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struggle4progress Donating Member (1000+ posts) Send PM | Profile | Ignore Sat Oct-28-06 09:54 PM
Response to Reply #10
13. I remember a time when one didn't lose free speech rights on private property
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China_cat Donating Member (1000+ posts) Send PM | Profile | Ignore Sun Oct-29-06 01:33 AM
Response to Reply #13
14. That's the thing about free speech
having that right doesn't guarantee you an audience. If it did, any proselytizer could walk into your home, preach anything at you and you could do nothing to stop him/her.

I don't care what you say, I just don't have to give you the platform from which to say it.

It's also what allows the mods here the right to tombstone people for saying things that are too over the top.
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struggle4progress Donating Member (1000+ posts) Send PM | Profile | Ignore Sun Oct-29-06 11:19 AM
Response to Reply #14
15. Well, your theory guarantees that increased corporate ownership of America ..
.. will continue to reduce free speech options.

The wingnut dream, of a country in which essentially everything (including roads and parks) is privately owned, would, on your theory, eliminate free speech rights for everyone except the corporate owners.

I have no problem with the idea that homeowners and small business owners can limit who speaks or leaflets on their property. But on larger corporate properties, such as shopping malls, which serve as public spaces, people in my view have the right to speak and leaflet. On your theory, in our society, where there is rather little space actually owned by the public, there are essentially no real opportunities for people to speak freely and be heard.
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China_cat Donating Member (1000+ posts) Send PM | Profile | Ignore Sun Oct-29-06 01:17 PM
Response to Reply #15
16. It isn't my theory
it's the law. And corporations are now recognized as 'individuals'. Have been since the Reagan era. Along with the abolition of the fairness doctrine.

This suit will NOT be tried on free speech. It will be tried on property rights and trespassing and the ACLU will be told they have no standing. Following is one of the cases that has helped decide this. It was eventually submitted to and turned down by SCOTUS

Court in South Carolina Upholds Jailing of Loud Street Preachers (New York Times...requires registration and subscription for full article)
By RONALD SMOTHERS, June 16, 1993

The South Carolina Supreme Court today narrowly upheld the constitutionality of a local ordinance under which nearly 50 street preachers were jailed last May for shouting their sermons and accosting people. In a 3-to-2 decision the state's highest court ruled that in regulating the time, place and manner of the downtown preaching, the coastal city of Beaufort had not abridged the preachers' right of free speech.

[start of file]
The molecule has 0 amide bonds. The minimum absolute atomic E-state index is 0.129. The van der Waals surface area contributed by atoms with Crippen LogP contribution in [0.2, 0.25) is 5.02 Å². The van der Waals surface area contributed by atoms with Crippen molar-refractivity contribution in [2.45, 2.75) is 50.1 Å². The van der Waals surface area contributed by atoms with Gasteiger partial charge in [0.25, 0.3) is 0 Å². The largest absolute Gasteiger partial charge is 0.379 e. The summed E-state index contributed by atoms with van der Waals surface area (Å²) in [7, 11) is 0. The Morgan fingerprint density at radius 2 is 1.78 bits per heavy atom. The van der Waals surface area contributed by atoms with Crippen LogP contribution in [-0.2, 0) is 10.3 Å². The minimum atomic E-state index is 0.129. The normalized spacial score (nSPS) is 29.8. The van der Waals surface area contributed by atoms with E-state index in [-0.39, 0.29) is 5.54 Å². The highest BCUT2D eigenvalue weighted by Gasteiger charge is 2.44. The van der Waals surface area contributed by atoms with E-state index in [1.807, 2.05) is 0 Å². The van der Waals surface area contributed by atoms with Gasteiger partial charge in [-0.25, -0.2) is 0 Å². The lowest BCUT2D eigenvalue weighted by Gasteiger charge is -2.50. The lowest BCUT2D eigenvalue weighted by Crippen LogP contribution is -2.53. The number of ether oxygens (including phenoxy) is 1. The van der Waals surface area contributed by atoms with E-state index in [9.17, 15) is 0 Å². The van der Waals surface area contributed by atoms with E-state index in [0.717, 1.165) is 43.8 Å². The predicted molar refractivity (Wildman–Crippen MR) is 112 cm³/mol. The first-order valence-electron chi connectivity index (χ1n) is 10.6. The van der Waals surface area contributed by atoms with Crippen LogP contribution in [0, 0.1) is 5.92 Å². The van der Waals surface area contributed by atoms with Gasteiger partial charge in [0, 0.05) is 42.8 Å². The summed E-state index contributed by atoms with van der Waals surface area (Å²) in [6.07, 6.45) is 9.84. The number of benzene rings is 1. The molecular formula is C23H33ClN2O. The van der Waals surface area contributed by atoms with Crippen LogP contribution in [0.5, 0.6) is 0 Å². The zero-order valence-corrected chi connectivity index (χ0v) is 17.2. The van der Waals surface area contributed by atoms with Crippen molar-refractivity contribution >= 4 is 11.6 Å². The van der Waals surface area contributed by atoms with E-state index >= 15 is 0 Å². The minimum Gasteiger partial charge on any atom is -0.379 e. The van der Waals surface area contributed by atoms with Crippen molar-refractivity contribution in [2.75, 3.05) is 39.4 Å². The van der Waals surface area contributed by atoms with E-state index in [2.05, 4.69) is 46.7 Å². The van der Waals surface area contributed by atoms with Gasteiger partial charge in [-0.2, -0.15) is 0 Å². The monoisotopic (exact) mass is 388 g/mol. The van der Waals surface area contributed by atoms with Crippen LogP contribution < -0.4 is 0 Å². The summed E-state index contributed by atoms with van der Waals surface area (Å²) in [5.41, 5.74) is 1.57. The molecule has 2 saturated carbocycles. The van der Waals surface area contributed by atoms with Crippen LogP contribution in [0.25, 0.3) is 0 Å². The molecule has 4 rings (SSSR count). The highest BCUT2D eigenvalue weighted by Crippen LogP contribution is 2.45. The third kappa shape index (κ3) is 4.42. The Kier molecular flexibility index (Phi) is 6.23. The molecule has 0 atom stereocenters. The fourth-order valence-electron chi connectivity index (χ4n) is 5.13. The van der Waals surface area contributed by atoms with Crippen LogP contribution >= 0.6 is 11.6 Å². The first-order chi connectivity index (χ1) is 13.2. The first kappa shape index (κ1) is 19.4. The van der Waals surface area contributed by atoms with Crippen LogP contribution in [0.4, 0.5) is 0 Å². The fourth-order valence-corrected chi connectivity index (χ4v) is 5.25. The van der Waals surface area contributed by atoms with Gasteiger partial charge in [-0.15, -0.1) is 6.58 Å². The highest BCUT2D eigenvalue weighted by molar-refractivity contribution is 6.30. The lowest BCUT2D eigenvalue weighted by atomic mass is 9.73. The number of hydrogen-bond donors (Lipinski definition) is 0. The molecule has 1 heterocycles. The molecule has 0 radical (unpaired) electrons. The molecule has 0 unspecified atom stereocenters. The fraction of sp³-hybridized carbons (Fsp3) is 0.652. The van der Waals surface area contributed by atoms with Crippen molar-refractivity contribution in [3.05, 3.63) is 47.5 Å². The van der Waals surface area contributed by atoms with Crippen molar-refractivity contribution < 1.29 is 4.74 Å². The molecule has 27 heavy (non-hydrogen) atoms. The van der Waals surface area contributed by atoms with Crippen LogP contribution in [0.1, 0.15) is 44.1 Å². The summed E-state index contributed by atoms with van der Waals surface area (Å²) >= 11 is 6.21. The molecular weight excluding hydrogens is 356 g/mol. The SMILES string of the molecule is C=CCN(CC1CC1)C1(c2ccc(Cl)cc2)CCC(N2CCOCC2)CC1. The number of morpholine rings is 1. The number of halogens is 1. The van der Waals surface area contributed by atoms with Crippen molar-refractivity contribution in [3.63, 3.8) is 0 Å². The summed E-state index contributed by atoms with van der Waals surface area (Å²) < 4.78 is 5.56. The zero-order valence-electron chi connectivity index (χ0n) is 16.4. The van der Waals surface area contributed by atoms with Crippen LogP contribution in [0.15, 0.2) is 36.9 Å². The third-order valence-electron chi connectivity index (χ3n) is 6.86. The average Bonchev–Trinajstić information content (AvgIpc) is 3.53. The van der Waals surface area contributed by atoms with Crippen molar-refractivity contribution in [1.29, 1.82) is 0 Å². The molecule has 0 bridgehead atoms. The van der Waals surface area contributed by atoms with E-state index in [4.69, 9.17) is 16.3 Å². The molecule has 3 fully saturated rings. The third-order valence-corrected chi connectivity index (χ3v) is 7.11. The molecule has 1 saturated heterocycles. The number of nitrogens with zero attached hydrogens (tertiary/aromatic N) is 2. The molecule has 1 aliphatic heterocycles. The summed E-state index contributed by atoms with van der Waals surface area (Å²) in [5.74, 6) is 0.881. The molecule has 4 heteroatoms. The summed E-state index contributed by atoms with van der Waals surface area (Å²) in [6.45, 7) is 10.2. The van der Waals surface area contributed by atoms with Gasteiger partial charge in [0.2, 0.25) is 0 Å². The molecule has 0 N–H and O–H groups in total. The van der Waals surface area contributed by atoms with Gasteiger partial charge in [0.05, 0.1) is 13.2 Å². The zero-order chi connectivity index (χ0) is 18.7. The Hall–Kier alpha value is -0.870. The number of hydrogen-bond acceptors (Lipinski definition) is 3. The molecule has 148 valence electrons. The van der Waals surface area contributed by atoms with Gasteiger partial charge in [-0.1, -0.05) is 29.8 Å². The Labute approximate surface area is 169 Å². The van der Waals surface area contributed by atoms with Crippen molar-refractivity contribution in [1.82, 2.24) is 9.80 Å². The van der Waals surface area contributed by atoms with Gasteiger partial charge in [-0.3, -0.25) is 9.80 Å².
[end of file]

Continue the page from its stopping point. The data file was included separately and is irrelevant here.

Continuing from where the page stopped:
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struggle4progress Donating Member (1000+ posts) Send PM | Profile | Ignore Sun Oct-29-06 02:03 PM
Response to Reply #16
17. As I said, I remember a time when one didn't lose free speech rights on private property

One loses it, of course, on the legal theory you're pushing. The law naturally changes with time, according to whatever legal theories hold sway.

Reading the original link suggests this case, however, is not about private property but about a local speech permit ordinance.

And the Beaufort case that you cite was not about private property rights, either: it was about a noise ordinance:

U.S. 4th Circuit Court of Appeals
ASQUITH v CITY OF BEAUFORT
Argued: December 5, 1996
Decided: March 19, 1998
... The ordinance at issue here, Beaufort City Code 9-1008(a), in its operative part, provides that: It shall be unlawful for any person to willfully disturb any neighborhood or business in the City by making or continu- ing loud and unseemly noises .... That ordinance had been contested prior to the decision of the dis- trict court in this case in City of Beaufort v. Baker , 432 S.E. 2d 470 (S.C. 1993), and was held to be valid ... http://caselaw.lp.findlaw.com/scripts/getcase.pl?navby=search&case=/data2/circs/4th/952956p.html

Incidently, you're also wrong about when corporations were first recognized as 'persons': the case law originates in the second half of the nineteenth century, another time in our history of unchecked corporate power.
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China_cat Donating Member (1000+ posts) Send PM | Profile | Ignore Sun Oct-29-06 03:17 PM
Response to Reply #17
18. A noise ordinance that made no difference
except to the owners of the (private) property. The preachers sued as a violation of first amendment rights, the store owners countered with both trespassing and THEN got the city council to pass the noise ordinance that finally won it for them.

I don't like it either. But the ACLU will lose when WalMart defends itself on the issue of trespass.

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Thickasabrick Donating Member (1000+ posts) Send PM | Profile | Ignore Sat Oct-28-06 09:28 PM
Response to Original message
11. Just for fun - I wondered what the freeps were saying...........
To: little jeremiah

****** MARK MY WORDS, AND REMEMBER YOU HEARD IT HERE *****

THEY ARE TRYING TO GIVE THE ACLU LOVING DEMOCRATS IN CONGRESS SOME AMMUNITION TO USE TO FIGHT AGAINST THE CHANGES TO 42 USC 1988. THE LAW THAT ALLOWS THEM TO BE AWARDED ATTORNEY'S FEES!

THEY ARE WORKING OVERTIME TO GIVE PROPAGANDA TALKING POINTS TO THE DEMOCRAT MEDIA ABOUT HOW GREAT THE ACLU IS FOR DEFENDING CHRISTIANS!

THIS IS A SCAM...

EVEN SATAN, SPEAKING THROUGH THE APOSTLE PETER TRIED TO CONVINCE HIM *NOT* TO GO TO THE CROSS. TO WHICH JESUS REBUKED PETER AND SAID TO HIM "GET THEE BEHIND ME SATAN...!!!"


http://www.freerepublic.com/focus/f-news/1727274/posts#comment

Seriously, how did this country end up with so many looney toons.
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starchild_12000 Donating Member (5 posts) Send PM | Profile | Ignore Wed Nov-01-06 11:21 PM
Response to Original message
19. as much as i don't like walmart
I'm glad they're standing their ground. don't like that they're marketing to the glbt community? don't shop there.